My Bioregion (March, 2020)
This is an article I wrote for Permaculture Works Magazine, its all about my bioregion here in North Wales
On the North West coast of Britain sits the ancient kingdom of Old Gwynedd. Long sheltered from the outside world by the rugged mountains of Snowdonia to its South and East and the long and beautiful coastlines of the Llyn peninsula and Anglesey to its North and West. This is a place that still has old growth rainforest and one which still has its own language in popular use. It is an area that I am lucky enough to call home. We are a region where legend and memory blur together. We have a word here, Bro which means a geographical location, plus the people and culture that exist within it; y Fro Hen Gwynedd would be the people, place and culture of Old Gwynedd.
We have a lot of variation both in land type and season length. The rich soils of Anglesey are a gift to the grower, the real name of which is Ynys Mon, or ‘Mother Land’, which indeed it was to the Druids. In comparison the Llyn Peninsula has a very early spring, but many fields still have the earths crust poking through and from here one can still see snow on Mt Snowdon many months after the coastal lambs have been born. Much of our land is described as marginal, much here is indeed marginal and it’s our strongest asset.
With our strong communities and sense of identity this is a place where bioregionalism could thrive. Old Gwynedd was never fully taken by the Irish, the Romans nor the Knights of King Edward. Somehow this land has never been fully taken by humans. Here there still exists a negation between the saltmarsh and the sea, between the rock filled fields and the plough and most relevant to our current time between mans greed and his love for the green valley of home. This is a place less damaged and possibly more loved.
It’s also a region with many abandoned train lines, drovers paths, houses and hafods all of which can be reoccupied for more localised, human powered transport, more housing and smaller farms. We have one of the highest tidal ranges in the world and no shortage of wind or rain. We are rich in potential energy. Our towns, the biggest of which, Bangor, has 22,000 people, are mostly on the coast and are not too big to be unsupportable from local supply.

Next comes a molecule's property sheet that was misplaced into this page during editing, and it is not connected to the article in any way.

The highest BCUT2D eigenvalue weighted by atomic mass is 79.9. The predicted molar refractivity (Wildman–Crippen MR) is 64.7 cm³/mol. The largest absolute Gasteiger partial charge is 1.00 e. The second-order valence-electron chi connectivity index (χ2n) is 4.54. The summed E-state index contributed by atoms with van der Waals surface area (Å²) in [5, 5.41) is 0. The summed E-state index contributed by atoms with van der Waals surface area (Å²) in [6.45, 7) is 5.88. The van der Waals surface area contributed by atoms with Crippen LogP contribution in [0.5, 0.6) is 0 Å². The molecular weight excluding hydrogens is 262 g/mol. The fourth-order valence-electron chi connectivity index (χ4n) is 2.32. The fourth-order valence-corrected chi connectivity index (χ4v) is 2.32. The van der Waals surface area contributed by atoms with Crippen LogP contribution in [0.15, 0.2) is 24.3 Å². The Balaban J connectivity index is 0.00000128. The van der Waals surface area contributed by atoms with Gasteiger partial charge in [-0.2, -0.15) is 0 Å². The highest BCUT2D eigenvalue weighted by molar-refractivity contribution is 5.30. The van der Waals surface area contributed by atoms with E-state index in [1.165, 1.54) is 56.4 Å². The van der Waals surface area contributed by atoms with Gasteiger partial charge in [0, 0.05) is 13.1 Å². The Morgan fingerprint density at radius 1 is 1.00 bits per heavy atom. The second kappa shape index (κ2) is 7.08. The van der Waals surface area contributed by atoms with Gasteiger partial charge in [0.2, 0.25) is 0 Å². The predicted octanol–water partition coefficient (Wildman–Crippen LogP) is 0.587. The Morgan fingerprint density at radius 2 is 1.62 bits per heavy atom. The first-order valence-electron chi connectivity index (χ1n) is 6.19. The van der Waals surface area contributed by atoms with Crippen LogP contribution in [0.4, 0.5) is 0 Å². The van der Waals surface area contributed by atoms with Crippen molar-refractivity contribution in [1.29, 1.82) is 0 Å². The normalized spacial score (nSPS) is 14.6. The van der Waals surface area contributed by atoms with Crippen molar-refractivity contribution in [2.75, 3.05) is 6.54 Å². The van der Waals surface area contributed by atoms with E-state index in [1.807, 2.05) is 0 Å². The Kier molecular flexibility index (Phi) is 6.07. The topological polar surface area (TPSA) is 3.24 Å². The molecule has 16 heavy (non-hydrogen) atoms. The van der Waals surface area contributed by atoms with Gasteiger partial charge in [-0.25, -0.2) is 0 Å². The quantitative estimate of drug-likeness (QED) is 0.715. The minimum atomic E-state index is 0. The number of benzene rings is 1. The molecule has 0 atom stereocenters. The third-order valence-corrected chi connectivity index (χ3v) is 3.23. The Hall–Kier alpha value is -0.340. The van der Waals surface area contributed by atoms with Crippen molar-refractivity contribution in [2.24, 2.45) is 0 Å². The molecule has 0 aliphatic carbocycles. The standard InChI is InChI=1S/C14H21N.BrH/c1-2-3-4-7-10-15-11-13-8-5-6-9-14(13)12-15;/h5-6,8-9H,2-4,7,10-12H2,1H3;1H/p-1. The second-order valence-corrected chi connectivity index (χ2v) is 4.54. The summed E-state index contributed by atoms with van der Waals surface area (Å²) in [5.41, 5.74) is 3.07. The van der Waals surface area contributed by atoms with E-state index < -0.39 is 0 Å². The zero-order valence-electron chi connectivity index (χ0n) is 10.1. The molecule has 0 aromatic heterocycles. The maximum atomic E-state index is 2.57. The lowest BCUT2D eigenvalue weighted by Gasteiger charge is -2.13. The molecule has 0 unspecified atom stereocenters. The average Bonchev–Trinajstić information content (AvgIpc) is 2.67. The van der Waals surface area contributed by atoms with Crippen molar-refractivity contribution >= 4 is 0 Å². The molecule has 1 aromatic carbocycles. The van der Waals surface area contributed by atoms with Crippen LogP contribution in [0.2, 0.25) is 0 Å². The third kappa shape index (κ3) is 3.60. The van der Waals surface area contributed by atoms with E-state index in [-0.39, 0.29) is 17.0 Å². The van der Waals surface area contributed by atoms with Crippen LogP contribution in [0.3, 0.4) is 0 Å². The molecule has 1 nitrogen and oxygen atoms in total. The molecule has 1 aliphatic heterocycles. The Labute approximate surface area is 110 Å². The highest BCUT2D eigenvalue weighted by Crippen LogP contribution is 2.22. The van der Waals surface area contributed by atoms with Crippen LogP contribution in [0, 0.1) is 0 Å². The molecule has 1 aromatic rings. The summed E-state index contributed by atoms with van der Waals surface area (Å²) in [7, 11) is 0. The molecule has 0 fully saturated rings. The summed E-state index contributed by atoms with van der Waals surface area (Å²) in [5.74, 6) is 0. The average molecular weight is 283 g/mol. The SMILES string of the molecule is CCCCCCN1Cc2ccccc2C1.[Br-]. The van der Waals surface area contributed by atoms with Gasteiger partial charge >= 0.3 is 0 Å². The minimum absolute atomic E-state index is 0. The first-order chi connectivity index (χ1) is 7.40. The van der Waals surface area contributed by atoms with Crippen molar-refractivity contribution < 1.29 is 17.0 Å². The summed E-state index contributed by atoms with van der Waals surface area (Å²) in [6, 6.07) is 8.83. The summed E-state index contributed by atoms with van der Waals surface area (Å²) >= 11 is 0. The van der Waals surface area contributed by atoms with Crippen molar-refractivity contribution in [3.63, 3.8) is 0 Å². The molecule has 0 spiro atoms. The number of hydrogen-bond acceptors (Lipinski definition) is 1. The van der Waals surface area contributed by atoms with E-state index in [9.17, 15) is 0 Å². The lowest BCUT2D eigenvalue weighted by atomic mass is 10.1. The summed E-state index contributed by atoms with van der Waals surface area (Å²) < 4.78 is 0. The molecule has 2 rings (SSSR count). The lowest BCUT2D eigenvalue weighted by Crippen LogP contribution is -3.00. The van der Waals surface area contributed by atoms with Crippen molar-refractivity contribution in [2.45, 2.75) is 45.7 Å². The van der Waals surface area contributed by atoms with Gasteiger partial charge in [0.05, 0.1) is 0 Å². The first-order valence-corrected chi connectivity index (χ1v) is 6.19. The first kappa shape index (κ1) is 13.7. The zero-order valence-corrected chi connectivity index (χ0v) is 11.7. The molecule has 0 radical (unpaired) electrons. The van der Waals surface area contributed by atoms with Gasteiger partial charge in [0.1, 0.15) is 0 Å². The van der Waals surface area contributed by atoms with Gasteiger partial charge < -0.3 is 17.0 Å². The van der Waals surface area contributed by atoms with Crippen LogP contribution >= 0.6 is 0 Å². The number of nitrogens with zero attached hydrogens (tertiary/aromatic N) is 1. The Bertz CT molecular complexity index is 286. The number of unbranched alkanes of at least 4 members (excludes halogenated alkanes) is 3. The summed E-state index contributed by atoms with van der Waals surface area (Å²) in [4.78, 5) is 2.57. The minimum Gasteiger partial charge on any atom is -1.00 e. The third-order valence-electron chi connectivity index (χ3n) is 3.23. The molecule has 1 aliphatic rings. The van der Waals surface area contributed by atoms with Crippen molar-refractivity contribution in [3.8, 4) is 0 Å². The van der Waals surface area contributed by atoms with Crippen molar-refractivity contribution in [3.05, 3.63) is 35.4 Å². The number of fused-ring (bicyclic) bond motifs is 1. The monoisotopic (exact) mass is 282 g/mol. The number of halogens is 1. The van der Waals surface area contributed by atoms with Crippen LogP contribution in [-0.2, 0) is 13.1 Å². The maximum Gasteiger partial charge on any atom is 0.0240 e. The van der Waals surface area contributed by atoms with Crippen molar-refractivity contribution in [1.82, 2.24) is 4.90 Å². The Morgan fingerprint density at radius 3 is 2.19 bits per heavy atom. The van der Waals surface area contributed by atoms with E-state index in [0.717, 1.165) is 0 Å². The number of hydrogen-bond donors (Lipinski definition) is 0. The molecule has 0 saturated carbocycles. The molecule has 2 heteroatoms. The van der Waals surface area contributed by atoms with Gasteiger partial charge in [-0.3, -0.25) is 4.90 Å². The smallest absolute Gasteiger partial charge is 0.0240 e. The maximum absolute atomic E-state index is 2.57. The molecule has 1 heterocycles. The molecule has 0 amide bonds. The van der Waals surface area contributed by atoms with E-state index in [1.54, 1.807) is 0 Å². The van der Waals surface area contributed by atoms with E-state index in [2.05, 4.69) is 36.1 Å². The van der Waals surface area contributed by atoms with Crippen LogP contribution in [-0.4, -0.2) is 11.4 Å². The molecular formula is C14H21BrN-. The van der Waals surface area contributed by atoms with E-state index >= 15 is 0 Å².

In winter our coastal villages are often an abandoned vista where only one in ten houses has a light on, this needs to change, but tourists really are a blessing. The population can rise by over five times in summer. This is a great opportunity not only to feed and supply these people from within Old Gwynedd but also to be a model of what a regenerative bioregion can look like. It’s a place that should and can support so much more than it does. According to the wonderfully inclusive Welsh Government “If you live in Wales, you are Welsh”. Possibly you are even more so if you feed its soil and it feeds you. I promise you in current times this feels like a great thing to be.
All this means that it is easier here to still have hope for the more beautiful world that each permaculturalist knows in their heart can exist. We came 4th in the Lonely Planets best paces to visit in the world and are awash with protections: National Parks, AONB’s and World Heritage Sites. However, this conserved landscape is far from perfect, we sell out of the region much that we produce, we are dependent on grants and chemical based fertilisers, we must not pretend that our wide acreages of over grazed landscapes are healthy.
Neither however, am I a big re-wilder or land sparer; humans are after all part of the ecosystem. To feel that our presence is always negative does a disservice to all that Permaculture entails. Humans can do good. The possibility of a regenerative landscape is within reach here; one that remembers cultural heritage and which designs new rich ecosystems with agroforestry, holistic management, microclimates and layered, people powered, community, farms, agriwilding.
We must feed our neighbours instead of the supermarket lorry. We can become designers, gardeners and ecologists instead of industrialists. We can remember our ancient songs and re-write covenants of trust we had with our animals the future of Old Gwynedd is bright and it is one I look forward to living in.
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